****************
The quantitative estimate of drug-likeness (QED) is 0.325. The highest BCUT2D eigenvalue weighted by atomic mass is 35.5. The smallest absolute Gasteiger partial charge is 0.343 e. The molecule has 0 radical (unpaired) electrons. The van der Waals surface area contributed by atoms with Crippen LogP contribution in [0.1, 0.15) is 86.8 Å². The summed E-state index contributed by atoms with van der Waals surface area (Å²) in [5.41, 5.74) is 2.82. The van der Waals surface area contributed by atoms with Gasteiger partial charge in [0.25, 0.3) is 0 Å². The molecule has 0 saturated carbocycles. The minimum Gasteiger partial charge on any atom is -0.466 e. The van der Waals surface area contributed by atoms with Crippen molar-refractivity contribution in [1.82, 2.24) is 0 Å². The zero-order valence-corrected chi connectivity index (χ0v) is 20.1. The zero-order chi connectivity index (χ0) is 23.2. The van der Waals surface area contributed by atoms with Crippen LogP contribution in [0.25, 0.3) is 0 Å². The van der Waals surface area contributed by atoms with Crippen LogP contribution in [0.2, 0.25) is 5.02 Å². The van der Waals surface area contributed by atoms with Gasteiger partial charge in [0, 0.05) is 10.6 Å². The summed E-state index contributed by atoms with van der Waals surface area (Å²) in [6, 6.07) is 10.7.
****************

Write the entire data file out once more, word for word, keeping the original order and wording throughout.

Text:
The quantitative estimate of drug-likeness (QED) is 0.325. The highest BCUT2D eigenvalue weighted by atomic mass is 35.5. The smallest absolute Gasteiger partial charge is 0.343 e. The molecule has 0 radical (unpaired) electrons. The van der Waals surface area contributed by atoms with Crippen LogP contribution in [0.1, 0.15) is 86.8 Å². The summed E-state index contributed by atoms with van der Waals surface area (Å²) in [5.41, 5.74) is 2.82. The van der Waals surface area contributed by atoms with Gasteiger partial charge in [0.25, 0.3) is 0 Å². The molecule has 0 saturated carbocycles. The minimum Gasteiger partial charge on any atom is -0.466 e. The van der Waals surface area contributed by atoms with Crippen molar-refractivity contribution in [1.82, 2.24) is 0 Å². The zero-order valence-corrected chi connectivity index (χ0v) is 20.1. The zero-order chi connectivity index (χ0) is 23.2. The van der Waals surface area contributed by atoms with Crippen LogP contribution in [0.25, 0.3) is 0 Å². The van der Waals surface area contributed by atoms with Crippen LogP contribution in [0.2, 0.25) is 5.02 Å². The van der Waals surface area contributed by atoms with Gasteiger partial charge in [0, 0.05) is 10.6 Å². The summed E-state index contributed by atoms with van der Waals surface area (Å²) in [6, 6.07) is 10.7.